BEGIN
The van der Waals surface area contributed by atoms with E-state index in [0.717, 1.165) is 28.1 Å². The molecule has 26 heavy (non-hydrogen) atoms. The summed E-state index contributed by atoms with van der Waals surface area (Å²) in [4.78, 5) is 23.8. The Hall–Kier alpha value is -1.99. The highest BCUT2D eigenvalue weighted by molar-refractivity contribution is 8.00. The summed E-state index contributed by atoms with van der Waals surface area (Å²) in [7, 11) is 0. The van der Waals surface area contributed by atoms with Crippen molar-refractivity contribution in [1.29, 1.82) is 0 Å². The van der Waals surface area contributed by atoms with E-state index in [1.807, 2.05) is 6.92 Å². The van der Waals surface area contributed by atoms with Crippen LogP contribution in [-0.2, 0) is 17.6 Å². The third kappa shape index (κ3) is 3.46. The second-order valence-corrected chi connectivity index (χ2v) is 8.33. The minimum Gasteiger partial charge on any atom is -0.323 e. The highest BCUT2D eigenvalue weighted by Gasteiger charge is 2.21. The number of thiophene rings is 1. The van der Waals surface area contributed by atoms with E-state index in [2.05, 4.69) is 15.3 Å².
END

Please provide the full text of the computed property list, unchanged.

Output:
The van der Waals surface area contributed by atoms with E-state index in [0.717, 1.165) is 28.1 Å². The molecule has 26 heavy (non-hydrogen) atoms. The summed E-state index contributed by atoms with van der Waals surface area (Å²) in [4.78, 5) is 23.8. The Hall–Kier alpha value is -1.99. The highest BCUT2D eigenvalue weighted by molar-refractivity contribution is 8.00. The summed E-state index contributed by atoms with van der Waals surface area (Å²) in [7, 11) is 0. The van der Waals surface area contributed by atoms with Crippen molar-refractivity contribution in [1.29, 1.82) is 0 Å². The van der Waals surface area contributed by atoms with E-state index in [1.807, 2.05) is 6.92 Å². The van der Waals surface area contributed by atoms with Crippen LogP contribution in [-0.2, 0) is 17.6 Å². The third kappa shape index (κ3) is 3.46. The second-order valence-corrected chi connectivity index (χ2v) is 8.33. The minimum Gasteiger partial charge on any atom is -0.323 e. The highest BCUT2D eigenvalue weighted by Gasteiger charge is 2.21. The number of thiophene rings is 1. The van der Waals surface area contributed by atoms with E-state index in [2.05, 4.69) is 15.3 Å².